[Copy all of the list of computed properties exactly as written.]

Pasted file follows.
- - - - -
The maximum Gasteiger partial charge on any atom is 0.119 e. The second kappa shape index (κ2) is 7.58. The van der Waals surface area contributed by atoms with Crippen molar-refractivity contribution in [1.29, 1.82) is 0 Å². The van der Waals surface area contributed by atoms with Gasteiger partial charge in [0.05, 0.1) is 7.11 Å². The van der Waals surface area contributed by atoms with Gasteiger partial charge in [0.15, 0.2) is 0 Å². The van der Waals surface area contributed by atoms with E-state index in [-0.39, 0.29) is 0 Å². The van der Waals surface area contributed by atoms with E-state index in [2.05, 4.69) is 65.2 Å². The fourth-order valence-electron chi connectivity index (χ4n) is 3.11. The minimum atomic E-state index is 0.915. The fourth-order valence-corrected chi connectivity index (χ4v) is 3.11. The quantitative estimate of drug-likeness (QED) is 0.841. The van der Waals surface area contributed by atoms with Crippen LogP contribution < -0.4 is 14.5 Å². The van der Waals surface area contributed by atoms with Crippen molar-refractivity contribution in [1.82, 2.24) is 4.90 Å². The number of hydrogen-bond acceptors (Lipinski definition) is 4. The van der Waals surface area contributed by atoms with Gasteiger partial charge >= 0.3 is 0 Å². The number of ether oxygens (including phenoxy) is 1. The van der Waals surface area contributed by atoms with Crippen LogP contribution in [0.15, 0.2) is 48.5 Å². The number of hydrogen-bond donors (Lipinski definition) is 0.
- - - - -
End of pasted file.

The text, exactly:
The maximum Gasteiger partial charge on any atom is 0.119 e. The second kappa shape index (κ2) is 7.58. The van der Waals surface area contributed by atoms with Crippen molar-refractivity contribution in [1.29, 1.82) is 0 Å². The van der Waals surface area contributed by atoms with Gasteiger partial charge in [0.05, 0.1) is 7.11 Å². The van der Waals surface area contributed by atoms with Gasteiger partial charge in [0.15, 0.2) is 0 Å². The van der Waals surface area contributed by atoms with E-state index in [-0.39, 0.29) is 0 Å². The van der Waals surface area contributed by atoms with E-state index in [2.05, 4.69) is 65.2 Å². The fourth-order valence-electron chi connectivity index (χ4n) is 3.11. The minimum atomic E-state index is 0.915. The fourth-order valence-corrected chi connectivity index (χ4v) is 3.11. The quantitative estimate of drug-likeness (QED) is 0.841. The van der Waals surface area contributed by atoms with Crippen LogP contribution < -0.4 is 14.5 Å². The van der Waals surface area contributed by atoms with Crippen molar-refractivity contribution in [1.82, 2.24) is 4.90 Å². The number of hydrogen-bond acceptors (Lipinski definition) is 4. The van der Waals surface area contributed by atoms with Gasteiger partial charge >= 0.3 is 0 Å². The number of ether oxygens (including phenoxy) is 1. The van der Waals surface area contributed by atoms with Crippen LogP contribution in [0.15, 0.2) is 48.5 Å². The number of hydrogen-bond donors (Lipinski definition) is 0.